Of course, when you play at home it won't sound just like the recording for several reasons: they use multiple guitars; they overdub (record multiple times to enhance the sound); they add effects; etc.  So what?  We're playing for pleasure, not perfection.  Right?

Here's another example.

A song that was big when I was young is Elvis Presley's "Teddy Bear".  Did you know that it is a three chord song?  Yep, it's a repetition of C - F - G7.

For a time, I would look at that and think... "Huh, I don't know how to play G7, so I guess I can't play that song."  I was selling myself short.  Don't you make the same mistake.

First of all, if you don't know how to play G7, just play G.  Don't worry about the added/modified note.  Play what you know and figure out the rest later (if you need to).

But, the G7 isn't that hard.  It is:


Yep.  Two fingers.  See?  Most of the time a chord might look odd or difficult, but in my experience, even the best guitarists (and song-writers) try to simplify as much as possible.

So, what about your original question, which I am sort of getting to in a round-about sort of way?  You asked, " Can you recommend a cd that would let me play along to some old 1950s songs, the slow stuff. I am only at the point where i am comfortable with 3 chords."

Three chords is a powerful arsenal!  You are well on your way to many, many more.  Thankfully, many of the songs from the 50's and 60's use only three.  You've probably read on my site that one song by Keith Urban uses only one chord (G).  Sara Evens even produced an album called "Three Chords and the Truth" (I have not verified that all the songs are actually only three chords, but they sound like it).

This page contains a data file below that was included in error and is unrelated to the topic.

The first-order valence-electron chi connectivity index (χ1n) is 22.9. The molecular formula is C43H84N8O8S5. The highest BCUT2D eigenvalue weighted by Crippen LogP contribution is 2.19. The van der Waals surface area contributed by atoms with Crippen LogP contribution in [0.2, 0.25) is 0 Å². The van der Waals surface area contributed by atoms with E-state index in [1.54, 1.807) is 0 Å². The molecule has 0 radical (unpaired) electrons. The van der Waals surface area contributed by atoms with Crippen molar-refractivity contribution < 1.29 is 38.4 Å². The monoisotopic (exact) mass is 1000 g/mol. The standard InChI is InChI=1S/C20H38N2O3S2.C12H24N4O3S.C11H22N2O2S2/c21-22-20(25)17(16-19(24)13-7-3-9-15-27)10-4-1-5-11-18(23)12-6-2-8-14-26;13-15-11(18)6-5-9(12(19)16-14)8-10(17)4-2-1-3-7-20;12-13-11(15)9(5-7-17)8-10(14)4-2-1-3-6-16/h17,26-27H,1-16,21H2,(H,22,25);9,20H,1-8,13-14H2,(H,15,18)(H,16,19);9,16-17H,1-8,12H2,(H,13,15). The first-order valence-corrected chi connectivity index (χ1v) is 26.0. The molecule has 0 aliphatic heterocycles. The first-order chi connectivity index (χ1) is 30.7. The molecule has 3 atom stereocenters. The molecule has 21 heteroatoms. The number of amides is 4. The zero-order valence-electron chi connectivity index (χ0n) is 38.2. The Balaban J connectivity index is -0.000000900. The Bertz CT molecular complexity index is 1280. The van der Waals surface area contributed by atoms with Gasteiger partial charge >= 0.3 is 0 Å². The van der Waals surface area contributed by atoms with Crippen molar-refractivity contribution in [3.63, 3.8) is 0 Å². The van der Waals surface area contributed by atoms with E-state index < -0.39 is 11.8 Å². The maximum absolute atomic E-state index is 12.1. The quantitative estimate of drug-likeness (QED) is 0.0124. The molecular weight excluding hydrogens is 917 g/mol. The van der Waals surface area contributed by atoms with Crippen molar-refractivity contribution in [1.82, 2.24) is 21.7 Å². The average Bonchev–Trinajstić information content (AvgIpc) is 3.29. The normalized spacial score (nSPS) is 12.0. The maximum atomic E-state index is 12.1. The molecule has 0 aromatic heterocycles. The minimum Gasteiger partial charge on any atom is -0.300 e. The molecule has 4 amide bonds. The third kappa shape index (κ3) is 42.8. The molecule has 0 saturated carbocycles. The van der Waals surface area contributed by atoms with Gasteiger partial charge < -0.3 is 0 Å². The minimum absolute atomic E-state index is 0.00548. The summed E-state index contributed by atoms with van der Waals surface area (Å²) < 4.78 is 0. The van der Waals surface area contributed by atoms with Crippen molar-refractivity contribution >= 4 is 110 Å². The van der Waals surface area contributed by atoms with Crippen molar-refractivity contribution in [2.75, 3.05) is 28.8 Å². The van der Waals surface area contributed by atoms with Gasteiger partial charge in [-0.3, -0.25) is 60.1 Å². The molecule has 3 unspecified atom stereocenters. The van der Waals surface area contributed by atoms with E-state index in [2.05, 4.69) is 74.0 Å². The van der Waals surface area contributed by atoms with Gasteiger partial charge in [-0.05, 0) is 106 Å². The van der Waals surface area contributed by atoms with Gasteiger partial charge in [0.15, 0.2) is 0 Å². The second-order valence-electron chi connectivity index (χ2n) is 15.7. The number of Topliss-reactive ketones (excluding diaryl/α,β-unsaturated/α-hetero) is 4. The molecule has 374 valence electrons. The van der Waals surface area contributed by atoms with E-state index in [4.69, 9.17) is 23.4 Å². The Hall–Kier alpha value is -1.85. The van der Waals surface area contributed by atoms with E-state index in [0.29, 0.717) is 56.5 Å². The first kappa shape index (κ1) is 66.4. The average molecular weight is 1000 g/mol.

I cannot recommend a CD, but I found a book called "Essential Songs - The 1950s Vol. 51"  It claims (in the sub-title) that it contains "E-Z Play".  Hal Leonard produces it.  You might take a look and consider trying it.  In addition, you can also look at the song list, pick your favorite, and then find TAB on the Internet to see if it is actually a three or four chord song.  If so, then the book makes more sense... order it (so the artists and Hal Leonard can produce more songs and books).  If the book is what you're looking for, then you can get the songs from iTunes or some other online music site and create your own playlist/CD.

I hope this helps.  Great question.


P.S. If you have an iPod Touch or iPhone, I highly recommend the "Chordmaster" App by Planet Waves/D'Addario.  You get thousands of chord shapes and variations at your fingertips.


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All Excited About Feedback

Why would anyone be excited about Feedback?

I'm not talking about that annoying screach from sound amplifying sound. Who would be excited about that?

No, what I'm excited about is the ability for YOU to give YOUR feedback and help other readers off!

That's right, now you can provide feedback on two of our pages: Easy Guitar Tips, and Acoustic Or Electric? Choosing Your First Guitar.

It's easy! Simply fill in the feedback form at the bottom of the article. Helpful instructions are included as you go. Once you submit your tip, suggestion, or other comment it will go through a quick review process. As long as it is on topic and deemed appropriate for our audience your feedback will become part of our growing Start Playing Guitar family of articles!

Try it now! Tell us about your First Guitar, or share your favorite tip for beginners to make playing easier!


Go For A Big Finish!

I hope you've enjoyed this issue of The Bridge. See you next month!